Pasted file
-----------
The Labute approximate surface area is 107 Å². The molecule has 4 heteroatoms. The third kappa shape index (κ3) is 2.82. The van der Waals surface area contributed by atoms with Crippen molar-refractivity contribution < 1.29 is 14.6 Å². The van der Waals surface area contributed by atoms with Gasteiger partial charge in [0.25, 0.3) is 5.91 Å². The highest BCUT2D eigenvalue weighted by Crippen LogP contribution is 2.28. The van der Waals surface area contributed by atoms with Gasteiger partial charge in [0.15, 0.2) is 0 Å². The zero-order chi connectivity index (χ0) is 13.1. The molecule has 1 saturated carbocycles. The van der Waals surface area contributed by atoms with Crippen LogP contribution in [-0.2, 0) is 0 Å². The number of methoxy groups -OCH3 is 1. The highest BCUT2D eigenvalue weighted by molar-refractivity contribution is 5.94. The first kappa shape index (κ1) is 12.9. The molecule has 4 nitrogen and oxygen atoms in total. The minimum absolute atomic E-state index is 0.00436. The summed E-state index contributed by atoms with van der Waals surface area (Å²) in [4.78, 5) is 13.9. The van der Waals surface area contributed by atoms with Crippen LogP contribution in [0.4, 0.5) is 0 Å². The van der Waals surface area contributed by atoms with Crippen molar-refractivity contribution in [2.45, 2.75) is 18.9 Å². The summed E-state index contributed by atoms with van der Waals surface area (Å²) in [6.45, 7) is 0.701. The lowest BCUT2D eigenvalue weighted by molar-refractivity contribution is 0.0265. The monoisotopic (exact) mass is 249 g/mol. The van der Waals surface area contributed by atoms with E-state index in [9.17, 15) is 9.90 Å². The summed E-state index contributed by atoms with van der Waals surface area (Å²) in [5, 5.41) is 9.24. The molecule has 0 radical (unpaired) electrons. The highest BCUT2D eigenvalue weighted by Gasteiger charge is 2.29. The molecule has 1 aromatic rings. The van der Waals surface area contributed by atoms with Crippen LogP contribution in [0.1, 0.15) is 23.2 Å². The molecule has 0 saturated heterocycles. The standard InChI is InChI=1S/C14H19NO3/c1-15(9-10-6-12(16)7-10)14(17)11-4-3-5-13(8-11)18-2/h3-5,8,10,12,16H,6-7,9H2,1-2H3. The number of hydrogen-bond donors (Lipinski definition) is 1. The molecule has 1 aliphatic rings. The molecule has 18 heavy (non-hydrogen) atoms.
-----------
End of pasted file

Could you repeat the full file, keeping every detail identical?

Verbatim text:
The Labute approximate surface area is 107 Å². The molecule has 4 heteroatoms. The third kappa shape index (κ3) is 2.82. The van der Waals surface area contributed by atoms with Crippen molar-refractivity contribution < 1.29 is 14.6 Å². The van der Waals surface area contributed by atoms with Gasteiger partial charge in [0.25, 0.3) is 5.91 Å². The highest BCUT2D eigenvalue weighted by Crippen LogP contribution is 2.28. The van der Waals surface area contributed by atoms with Gasteiger partial charge in [0.15, 0.2) is 0 Å². The zero-order chi connectivity index (χ0) is 13.1. The molecule has 1 saturated carbocycles. The van der Waals surface area contributed by atoms with Crippen LogP contribution in [-0.2, 0) is 0 Å². The number of methoxy groups -OCH3 is 1. The highest BCUT2D eigenvalue weighted by molar-refractivity contribution is 5.94. The first kappa shape index (κ1) is 12.9. The molecule has 4 nitrogen and oxygen atoms in total. The minimum absolute atomic E-state index is 0.00436. The summed E-state index contributed by atoms with van der Waals surface area (Å²) in [4.78, 5) is 13.9. The van der Waals surface area contributed by atoms with Crippen LogP contribution in [0.4, 0.5) is 0 Å². The van der Waals surface area contributed by atoms with Crippen molar-refractivity contribution in [2.45, 2.75) is 18.9 Å². The summed E-state index contributed by atoms with van der Waals surface area (Å²) in [6.45, 7) is 0.701. The lowest BCUT2D eigenvalue weighted by molar-refractivity contribution is 0.0265. The monoisotopic (exact) mass is 249 g/mol. The van der Waals surface area contributed by atoms with E-state index in [9.17, 15) is 9.90 Å². The summed E-state index contributed by atoms with van der Waals surface area (Å²) in [5, 5.41) is 9.24. The molecule has 0 radical (unpaired) electrons. The highest BCUT2D eigenvalue weighted by Gasteiger charge is 2.29. The molecule has 1 aromatic rings. The van der Waals surface area contributed by atoms with Crippen LogP contribution in [0.1, 0.15) is 23.2 Å². The molecule has 0 saturated heterocycles. The standard InChI is InChI=1S/C14H19NO3/c1-15(9-10-6-12(16)7-10)14(17)11-4-3-5-13(8-11)18-2/h3-5,8,10,12,16H,6-7,9H2,1-2H3. The number of hydrogen-bond donors (Lipinski definition) is 1. The molecule has 1 aliphatic rings. The molecule has 18 heavy (non-hydrogen) atoms.